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Wage Freezes Awarded in Long Term Care Interest Arbitrations in the Municipal Sector

June 20, 2018

Wage Freezes Awarded in Long Term Care Interest Arbitrations in the Municipal Sector

Two recent arbitration awards under the Hospital Labour Disputes Arbitration Act (“HLDAA”), following the principle of replication, have resulted in wage freezes for approximately 1,000 bargaining unit employees represented by two separate unions.
The Employer Municipality in these cases operated five Long Term Care Centres in Ontario.  The Registered Practical Nurses (“RPN”) and other service employees at four of these facilities are represented by the Canadian Union of Public Employees (“CUPE”).  The RPN and other service employees at the remaining Long Term Care Centre operated by this Employer are represented by the United Food and Commercial Workers (“UFCW”).  The Employer and CUPE are also parties to collective agreements for four other bargaining units representing approximately 1,000 employees where the right to strike exists pursuant to the Labour Relations Act.
In collective bargaining in calendar years 2016 and 2017, wage freezes were negotiated as part of an overall compensation package for the four bargaining units with the right to strike.  These agreements were achieved voluntarily without a labour dispute.
In the subsequent Long Term Care negotiations, where the right to strike does not exist and the parties are required to arbitrate their differences under HLDAA, the Employer argued that collective bargaining should replicate the results of the freely negotiated collective agreements with the right to strike bargaining units.  The Unions opposed the replication argument, stating that the Long Term Care sector was unique to itself and replication required that other settlements in the Long Term Care sector be followed rather than the settlements with the same employer where the right to strike existed.
The first of these interest arbitrations involving the CUPE represented employees at four of the Employer’s Long Term Care facilities was held in September of 2017.  The period that was subject to the interest arbitration decision was 2016 and 2017, the same years where the right to strike bargaining units had voluntarily agreed to wage freezes as part of their overall settlement for the period 2015 through to 2018.
At arbitration the Employer argued that the goal of interest arbitration is to establish the terms and conditions which the parties themselves would have fashioned where the right to strike or lock-out exists.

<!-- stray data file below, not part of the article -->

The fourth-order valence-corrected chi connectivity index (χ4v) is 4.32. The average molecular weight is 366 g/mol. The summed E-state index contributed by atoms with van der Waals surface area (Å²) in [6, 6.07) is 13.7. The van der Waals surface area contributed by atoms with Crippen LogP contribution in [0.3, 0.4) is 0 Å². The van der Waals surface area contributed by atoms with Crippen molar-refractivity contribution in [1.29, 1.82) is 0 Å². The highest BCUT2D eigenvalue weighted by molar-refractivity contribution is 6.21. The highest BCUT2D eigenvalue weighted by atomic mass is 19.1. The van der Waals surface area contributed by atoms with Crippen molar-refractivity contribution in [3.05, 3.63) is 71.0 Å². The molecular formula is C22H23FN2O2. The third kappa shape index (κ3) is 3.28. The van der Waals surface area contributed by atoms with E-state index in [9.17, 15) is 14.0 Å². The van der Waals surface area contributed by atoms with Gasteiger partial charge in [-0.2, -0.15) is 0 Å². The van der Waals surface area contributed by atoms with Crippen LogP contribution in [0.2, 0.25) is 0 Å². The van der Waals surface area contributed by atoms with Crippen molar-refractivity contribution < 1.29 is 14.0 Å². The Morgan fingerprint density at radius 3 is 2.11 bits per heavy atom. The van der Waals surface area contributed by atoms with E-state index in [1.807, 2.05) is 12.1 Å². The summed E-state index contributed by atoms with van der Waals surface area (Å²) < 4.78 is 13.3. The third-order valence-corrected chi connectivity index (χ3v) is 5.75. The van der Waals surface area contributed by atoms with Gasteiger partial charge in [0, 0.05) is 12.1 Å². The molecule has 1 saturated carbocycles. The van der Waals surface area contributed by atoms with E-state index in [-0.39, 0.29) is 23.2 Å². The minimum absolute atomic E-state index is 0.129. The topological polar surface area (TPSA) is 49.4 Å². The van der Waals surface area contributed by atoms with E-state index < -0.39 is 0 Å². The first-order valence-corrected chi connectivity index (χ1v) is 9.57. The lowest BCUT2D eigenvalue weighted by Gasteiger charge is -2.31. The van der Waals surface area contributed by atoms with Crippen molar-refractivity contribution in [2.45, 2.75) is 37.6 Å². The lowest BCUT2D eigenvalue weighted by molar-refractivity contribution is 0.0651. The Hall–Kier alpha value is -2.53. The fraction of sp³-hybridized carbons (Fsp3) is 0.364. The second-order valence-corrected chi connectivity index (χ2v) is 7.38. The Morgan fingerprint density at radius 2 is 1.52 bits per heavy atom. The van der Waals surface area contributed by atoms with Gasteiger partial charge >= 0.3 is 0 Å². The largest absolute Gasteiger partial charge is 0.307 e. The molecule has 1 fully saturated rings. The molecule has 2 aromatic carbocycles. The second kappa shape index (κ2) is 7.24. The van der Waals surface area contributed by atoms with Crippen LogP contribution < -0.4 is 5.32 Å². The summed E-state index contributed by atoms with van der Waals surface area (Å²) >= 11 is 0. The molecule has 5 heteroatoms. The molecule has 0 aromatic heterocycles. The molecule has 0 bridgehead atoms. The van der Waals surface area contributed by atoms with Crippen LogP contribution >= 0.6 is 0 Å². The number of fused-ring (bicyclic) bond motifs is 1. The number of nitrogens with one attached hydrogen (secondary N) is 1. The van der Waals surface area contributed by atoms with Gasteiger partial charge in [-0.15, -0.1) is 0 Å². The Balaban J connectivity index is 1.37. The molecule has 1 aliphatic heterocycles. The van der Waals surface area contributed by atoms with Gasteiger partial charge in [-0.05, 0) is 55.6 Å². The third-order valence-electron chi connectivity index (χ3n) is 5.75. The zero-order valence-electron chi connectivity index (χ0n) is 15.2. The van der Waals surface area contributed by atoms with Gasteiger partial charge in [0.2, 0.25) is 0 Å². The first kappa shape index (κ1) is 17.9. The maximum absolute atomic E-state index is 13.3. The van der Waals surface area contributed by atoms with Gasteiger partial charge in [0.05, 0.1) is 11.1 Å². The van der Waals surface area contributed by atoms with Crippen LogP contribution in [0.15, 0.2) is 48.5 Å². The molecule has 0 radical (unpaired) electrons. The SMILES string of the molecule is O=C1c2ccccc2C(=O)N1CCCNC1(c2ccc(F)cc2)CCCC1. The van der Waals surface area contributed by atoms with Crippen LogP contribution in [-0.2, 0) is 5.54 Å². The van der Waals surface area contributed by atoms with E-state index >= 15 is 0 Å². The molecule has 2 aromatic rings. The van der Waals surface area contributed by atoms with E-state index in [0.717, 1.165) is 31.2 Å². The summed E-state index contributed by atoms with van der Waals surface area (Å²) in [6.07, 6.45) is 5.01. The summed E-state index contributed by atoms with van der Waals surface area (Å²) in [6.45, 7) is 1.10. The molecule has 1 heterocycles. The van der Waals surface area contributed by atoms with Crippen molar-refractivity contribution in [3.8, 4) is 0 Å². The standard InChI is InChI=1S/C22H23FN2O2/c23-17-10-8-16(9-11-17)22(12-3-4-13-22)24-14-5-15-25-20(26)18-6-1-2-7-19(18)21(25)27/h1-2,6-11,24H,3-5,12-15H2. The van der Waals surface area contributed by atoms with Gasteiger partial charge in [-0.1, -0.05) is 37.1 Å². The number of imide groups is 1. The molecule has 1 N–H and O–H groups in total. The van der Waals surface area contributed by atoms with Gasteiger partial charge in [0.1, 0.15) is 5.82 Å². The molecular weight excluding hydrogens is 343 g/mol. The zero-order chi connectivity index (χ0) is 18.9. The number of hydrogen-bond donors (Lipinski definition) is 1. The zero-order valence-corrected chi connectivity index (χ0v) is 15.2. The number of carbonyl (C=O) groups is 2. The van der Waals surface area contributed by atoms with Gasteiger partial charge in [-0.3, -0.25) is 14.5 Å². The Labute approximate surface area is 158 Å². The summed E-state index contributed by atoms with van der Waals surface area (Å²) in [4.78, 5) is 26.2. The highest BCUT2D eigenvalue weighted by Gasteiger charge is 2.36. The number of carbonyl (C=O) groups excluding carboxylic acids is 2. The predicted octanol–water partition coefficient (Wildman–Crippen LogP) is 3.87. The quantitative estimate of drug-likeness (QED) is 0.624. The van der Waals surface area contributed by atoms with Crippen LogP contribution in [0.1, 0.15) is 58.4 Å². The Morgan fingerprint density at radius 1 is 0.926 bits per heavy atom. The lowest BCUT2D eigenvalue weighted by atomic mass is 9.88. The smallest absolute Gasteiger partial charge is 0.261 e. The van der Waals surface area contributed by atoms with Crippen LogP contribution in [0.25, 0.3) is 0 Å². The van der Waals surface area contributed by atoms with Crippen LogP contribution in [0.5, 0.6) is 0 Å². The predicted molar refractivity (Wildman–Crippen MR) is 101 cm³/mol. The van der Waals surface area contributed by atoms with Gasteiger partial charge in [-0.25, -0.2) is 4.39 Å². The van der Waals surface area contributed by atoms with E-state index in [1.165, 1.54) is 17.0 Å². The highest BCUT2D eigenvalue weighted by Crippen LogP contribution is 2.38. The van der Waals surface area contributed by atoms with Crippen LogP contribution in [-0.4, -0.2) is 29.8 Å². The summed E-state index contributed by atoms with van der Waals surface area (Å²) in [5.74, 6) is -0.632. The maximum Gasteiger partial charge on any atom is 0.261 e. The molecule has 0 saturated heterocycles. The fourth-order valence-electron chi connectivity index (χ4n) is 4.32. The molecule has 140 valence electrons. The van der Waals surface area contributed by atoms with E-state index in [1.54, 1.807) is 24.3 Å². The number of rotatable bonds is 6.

In awarding wage freezes for 2016 and 2017 the arbitrator applied the principle of replication commenting:

“In this case, the results of internal free collective bargaining between these two parties are the most relevant comparators that reflect what may have been achieved in the case before us if these parties freely negotiated an agreement.”

Following this decision, the second arbitration involving the single Long Term Care Centre represented by the UFCW took place.  The period to be covered by the award was also 2016 and 2017.
Again the Employer argued that the principle of replication applied to these employees, notwithstanding the fact that they were represented by a different union, the UFCW.
In awarding the wage freeze for 2016 and 2017 the Arbitrator applied the replication principle, approving the prior award, commenting:

“Indeed, to not recognize this internal comparator as the overriding factor would be to ignore the replication principle that is central to arbitral decision-making.  Simply put, it is highly unlikely that a small minority of this Employer’s long term care employees would have been able to freely bargain better terms and conditions…than those that already apply to the majority of this Employer’s long-term care employees for the same term.”

These decisions represent an important line of jurisprudence supporting the principle that the best comparators at interest arbitration are the settlements bargained by the same parties for other bargaining units of the Employer where the right to strike exists.  This principle continues to be important given that trade unions routinely argue at interest arbitration that settlements outside the particular sector involved in the interest arbitration have nominal relevance.
When bargaining in the context of mandatory interest arbitration strategic considerations need be given to the timing of these negotiations and the timing of negotiations for bargaining units where the right to strike exists.
Cases Cited:
Peel (Regional Municipality) v. Canadian Union of Public Employees, Local 966 (Renewal Collective Agreement), decision of J. Stout, January 22, 2017
Regional Municipality of Peel, Vera M. Davis Community Care Centre and the United Food and Commercial Workers Union, Local 175, decision of K. Burkett, June 7, 2018
Please contact Shawn Adkins for copies of these decisions.
If you have any questions about this topic or any other questions relating to workplace law, please do not hesitate to contact a Mathews Dinsdale lawyer directly for more assistance.

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